MURPHY’S LAW + THE RUMJACKS + THE BAR STOOL PREACHERS (CO-HEADLINE)
Riding the fine line between obnoxious skatepunk and sodden metal, Murphy’s Law came out of New York City’s mid-’80s hardcore scene and formed in Astoria, Queens, around vocalist Jimmy G. The group’s self-titled debut, released on Profile in 1986, contained the usual ’80s subjects (boredom, alienation, weed, beer, etc.), but the songs were definitely there, and Murphy’s Law improved even more with their second album, 1989’s Back with a Bong! The band was on the Profile-associated Combat Records for 1991’s The Best of Times, but recorded little during the early ’90s. In 1995, Murphy’s Law came back with the EP Good for Now, and the full-length Dedicated arrived the following year. Best of Times/Good for Now was issued in 2000; The Party’s Over came next in the spring of 2001.
THE RUMJACKS (from Australia)
In March 2021, The Rumjacks released their fifth studio album ‘Hestia’, rejuvenating the bands collaborative spirit, and marking an explosive new era of energy and creative release.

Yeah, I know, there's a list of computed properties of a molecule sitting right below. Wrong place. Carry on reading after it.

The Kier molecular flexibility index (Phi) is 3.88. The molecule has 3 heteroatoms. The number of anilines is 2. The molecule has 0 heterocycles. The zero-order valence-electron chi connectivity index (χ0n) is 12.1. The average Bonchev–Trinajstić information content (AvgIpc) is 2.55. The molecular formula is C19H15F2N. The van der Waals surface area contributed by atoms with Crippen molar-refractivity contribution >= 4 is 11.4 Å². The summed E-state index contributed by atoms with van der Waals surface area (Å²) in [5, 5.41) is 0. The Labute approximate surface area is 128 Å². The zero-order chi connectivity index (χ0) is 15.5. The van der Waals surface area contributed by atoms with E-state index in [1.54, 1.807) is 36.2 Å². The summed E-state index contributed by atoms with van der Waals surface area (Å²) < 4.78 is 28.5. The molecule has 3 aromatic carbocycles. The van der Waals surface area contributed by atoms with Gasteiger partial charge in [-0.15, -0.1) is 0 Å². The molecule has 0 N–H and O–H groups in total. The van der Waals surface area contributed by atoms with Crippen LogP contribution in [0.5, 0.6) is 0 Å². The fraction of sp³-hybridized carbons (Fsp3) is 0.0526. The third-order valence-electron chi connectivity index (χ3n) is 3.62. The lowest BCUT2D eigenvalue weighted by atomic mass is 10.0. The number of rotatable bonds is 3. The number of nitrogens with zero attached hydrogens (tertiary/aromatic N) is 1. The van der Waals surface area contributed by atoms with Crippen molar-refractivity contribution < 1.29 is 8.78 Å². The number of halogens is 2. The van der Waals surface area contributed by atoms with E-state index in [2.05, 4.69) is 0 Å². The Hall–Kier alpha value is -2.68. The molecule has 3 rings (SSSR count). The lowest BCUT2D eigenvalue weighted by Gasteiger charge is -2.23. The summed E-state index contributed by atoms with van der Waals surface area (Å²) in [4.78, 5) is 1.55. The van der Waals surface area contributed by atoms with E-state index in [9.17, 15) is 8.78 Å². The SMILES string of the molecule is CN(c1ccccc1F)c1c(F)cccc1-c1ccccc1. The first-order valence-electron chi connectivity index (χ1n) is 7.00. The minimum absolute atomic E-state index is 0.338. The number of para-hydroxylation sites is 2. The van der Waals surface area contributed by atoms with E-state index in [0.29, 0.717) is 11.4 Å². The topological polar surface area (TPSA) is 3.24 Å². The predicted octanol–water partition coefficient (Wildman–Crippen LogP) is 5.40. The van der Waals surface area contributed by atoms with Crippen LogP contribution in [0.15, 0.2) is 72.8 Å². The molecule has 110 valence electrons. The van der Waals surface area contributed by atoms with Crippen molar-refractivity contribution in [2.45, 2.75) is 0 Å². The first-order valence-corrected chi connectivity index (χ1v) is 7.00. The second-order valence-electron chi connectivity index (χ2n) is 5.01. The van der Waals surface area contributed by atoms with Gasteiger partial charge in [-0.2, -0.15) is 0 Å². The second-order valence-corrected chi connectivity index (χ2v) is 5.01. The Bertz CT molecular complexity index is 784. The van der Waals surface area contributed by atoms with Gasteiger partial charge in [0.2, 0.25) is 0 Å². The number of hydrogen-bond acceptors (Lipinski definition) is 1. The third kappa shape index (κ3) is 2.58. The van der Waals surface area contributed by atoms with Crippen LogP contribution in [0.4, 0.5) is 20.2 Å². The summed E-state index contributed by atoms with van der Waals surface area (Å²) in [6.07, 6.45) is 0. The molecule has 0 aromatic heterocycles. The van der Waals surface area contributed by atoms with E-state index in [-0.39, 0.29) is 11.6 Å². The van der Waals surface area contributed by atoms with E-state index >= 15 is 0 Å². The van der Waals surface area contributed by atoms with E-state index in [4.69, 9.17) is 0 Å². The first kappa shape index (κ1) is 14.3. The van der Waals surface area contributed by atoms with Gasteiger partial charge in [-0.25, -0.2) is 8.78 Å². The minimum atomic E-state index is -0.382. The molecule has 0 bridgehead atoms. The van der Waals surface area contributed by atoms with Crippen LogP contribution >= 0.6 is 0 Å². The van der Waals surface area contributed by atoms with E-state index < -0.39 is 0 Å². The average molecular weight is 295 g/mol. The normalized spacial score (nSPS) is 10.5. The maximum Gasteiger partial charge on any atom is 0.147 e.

Hestia introduced new singer and songwriter Mike Rivkees on lead vocals, heralding a refreshing evolution for the band that connected fans old and new. The album was an unmitigated success, both critically and artistically, and signified a fresh page in the story of The Rumjacks.
Invigorated by the release of Hestia, The Rumjacks quickly went back into the studio to record ‘Brass for Gold’ EP, capitalising off their new sense of artistry.
“After the amazing response we had from Hestia’s release, we knew we had to back it up, do it justice and show we aren’t messing around with any of this,” Bassist Johnny McKelvey said.
“I guess while COVID ‘slowed everyone down‘ it just made us want to work harder, record more music, plan and think ahead to when all this mess ended that would be ahead in every way”
The resulting EP a clear representation of a band finding a new voice and making sure that voice is heard as loud as possible. Grounded by the eclectic Celtic punk sound that The Rumjacks have become synonymous with, ‘Brass for Gold’ sees the band dig deeper into their ska and hard rock influences, all the while holding onto the defiant energy that ignites their sound.